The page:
Interpreters and translators only take over an assignment from a colleague if explicit agreement has been reached with the client about the takeover and the conditions under which the assignment will be carried out.
3.5. Employees and subcontractors
The provisions of this code of conduct also apply without prejudice to employees and subcontractors of interpreters and translators. Interpreters and translators ensure that these employees and subcontractors are informed of the content of this code of conduct. Interpreters and translators pay employees and subcontractors an appropriate and in advance agreed remuneration for the services they provide. In the event that interpreters and translators are employers, they behave as befits a good employer.
- Professional practice
4.1. Accepting assignments
Interpreters and translators are free to accept or decline an assignment, subject to legal obligations. However, they always refuse an assignment if there are compelling reasons to do so, such as when there is a risk of a conflict of interest, if they suspect that their work will be used for illegal and/or unfair purposes, or if they are aware that they will not be able to perform the assignment properly due to insufficient knowledge and/or skills, working conditions and/or stipulated delivery period, or due to conscientious objections regarding the subject of the situation to be interpreted or the text to be translated. In the event of a refusal of an assignment, the interpreter or translator shall immediately inform the client thereof.
Interpreters and translators record agreements with their clients as much as possible in writing in order to prevent misunderstandings about the content of the agreements. As soon as it becomes clear that they will not be able to meet an obligation under the agreement in time or at all, interpreters and translators will immediately inform the client of this and consult them about the continuation or termination of the assignment.
4.3. Professional practice
Translators always strive to meet the highest quality standards, in particular with regard to the substantive fidelity to the source text and the use of the correct language register, except in the case of an explicit request from the client to deviate from it. Translators consult with the client about the procedure to be followed in the event of serious errors and/or ambiguities in the source text insofar as they deem this necessary for exercising their profession in a responsible manner. If the client acts as an intermediary, the translator will not contact the client’s client without their permission. Translators refrain from any form of plagiarism.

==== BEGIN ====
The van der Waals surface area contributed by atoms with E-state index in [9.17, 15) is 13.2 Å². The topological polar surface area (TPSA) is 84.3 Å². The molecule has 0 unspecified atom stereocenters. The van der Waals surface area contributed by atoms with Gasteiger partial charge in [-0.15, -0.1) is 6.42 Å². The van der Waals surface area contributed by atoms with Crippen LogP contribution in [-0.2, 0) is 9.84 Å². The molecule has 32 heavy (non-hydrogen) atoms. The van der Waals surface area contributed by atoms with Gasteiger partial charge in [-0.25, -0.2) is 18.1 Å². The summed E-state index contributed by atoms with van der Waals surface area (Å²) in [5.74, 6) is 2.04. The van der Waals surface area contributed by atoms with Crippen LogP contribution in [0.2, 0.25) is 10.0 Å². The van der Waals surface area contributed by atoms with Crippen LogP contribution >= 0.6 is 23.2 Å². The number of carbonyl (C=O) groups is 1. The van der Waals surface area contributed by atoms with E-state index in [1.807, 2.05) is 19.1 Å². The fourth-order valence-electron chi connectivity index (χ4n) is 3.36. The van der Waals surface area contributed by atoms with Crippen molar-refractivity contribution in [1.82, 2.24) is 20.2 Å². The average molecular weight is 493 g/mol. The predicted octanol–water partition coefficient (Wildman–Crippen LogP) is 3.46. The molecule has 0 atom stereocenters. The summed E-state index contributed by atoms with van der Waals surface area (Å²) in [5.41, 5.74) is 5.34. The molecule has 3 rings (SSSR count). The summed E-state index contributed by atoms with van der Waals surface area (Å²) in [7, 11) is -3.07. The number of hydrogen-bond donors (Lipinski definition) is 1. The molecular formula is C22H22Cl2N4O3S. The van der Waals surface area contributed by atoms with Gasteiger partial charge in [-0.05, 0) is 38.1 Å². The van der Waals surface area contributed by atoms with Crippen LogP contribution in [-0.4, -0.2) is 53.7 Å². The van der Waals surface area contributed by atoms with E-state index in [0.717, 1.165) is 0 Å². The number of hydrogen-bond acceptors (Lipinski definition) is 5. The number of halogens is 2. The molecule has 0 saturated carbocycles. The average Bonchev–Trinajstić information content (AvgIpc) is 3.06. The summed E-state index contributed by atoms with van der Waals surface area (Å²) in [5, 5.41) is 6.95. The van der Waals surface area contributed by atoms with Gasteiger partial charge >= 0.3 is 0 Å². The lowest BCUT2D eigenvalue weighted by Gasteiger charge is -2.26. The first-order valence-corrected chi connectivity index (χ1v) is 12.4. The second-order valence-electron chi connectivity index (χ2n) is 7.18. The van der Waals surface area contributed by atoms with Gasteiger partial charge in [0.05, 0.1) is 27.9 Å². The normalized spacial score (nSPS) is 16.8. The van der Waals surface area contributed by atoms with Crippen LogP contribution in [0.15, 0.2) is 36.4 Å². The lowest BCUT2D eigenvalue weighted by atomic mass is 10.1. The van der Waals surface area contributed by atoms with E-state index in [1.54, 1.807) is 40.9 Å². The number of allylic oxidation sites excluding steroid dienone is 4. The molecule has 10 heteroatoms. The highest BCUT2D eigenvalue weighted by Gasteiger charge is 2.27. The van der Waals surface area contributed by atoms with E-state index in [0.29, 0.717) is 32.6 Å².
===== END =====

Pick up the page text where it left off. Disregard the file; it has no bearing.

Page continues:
Interpreters ensure, to a reasonable extent, complete and effective communication between the parties for whom they work, such as taking active action if necessary to prevent or resolve misunderstandings, whether or not culturally determined. Interpreters show respect to people they deal with professionally and abstain from any form of unwanted physical and verbal intimacy. Interpreters report to their client any attempted approach by third parties to influence their performance immediately. Interpreters do not have prior or consecutive consultations with foreign-speaking third parties.
Disputes are preferably settled amicably. Interpreters and translators make every effort to reach an amicable settlement in any dispute.
Interpreters and translators are expected to adhere to the contents of the Code of Conduct  no later than the publication thereof.
 Staatscourant 2009 no. 15358 October 14, 2009
 In the Kwaliteitsinstituut btv are represented the Nederlands Genootschap van Tolken en Vertalers (three members), the Alliantie van Tolk- en Vertaalorganisaties (three members), the legal profession (two members), the interpreter and translation education field (two members), and VluchtelingenWerk Nederland. The chairman of this advisory committee is the president of the Almelo court.
 Staatscourant 2009 no. 15358 October 14, 2009
This code of conduct is intended as a guideline for interpreters and translators in their daily professional practice. It contains all the values and norms that, in line with prevailing views, must be observed by interpreters and translators when exercising their profession.
You can download the code of conduct for interpreters and translators via THIS link.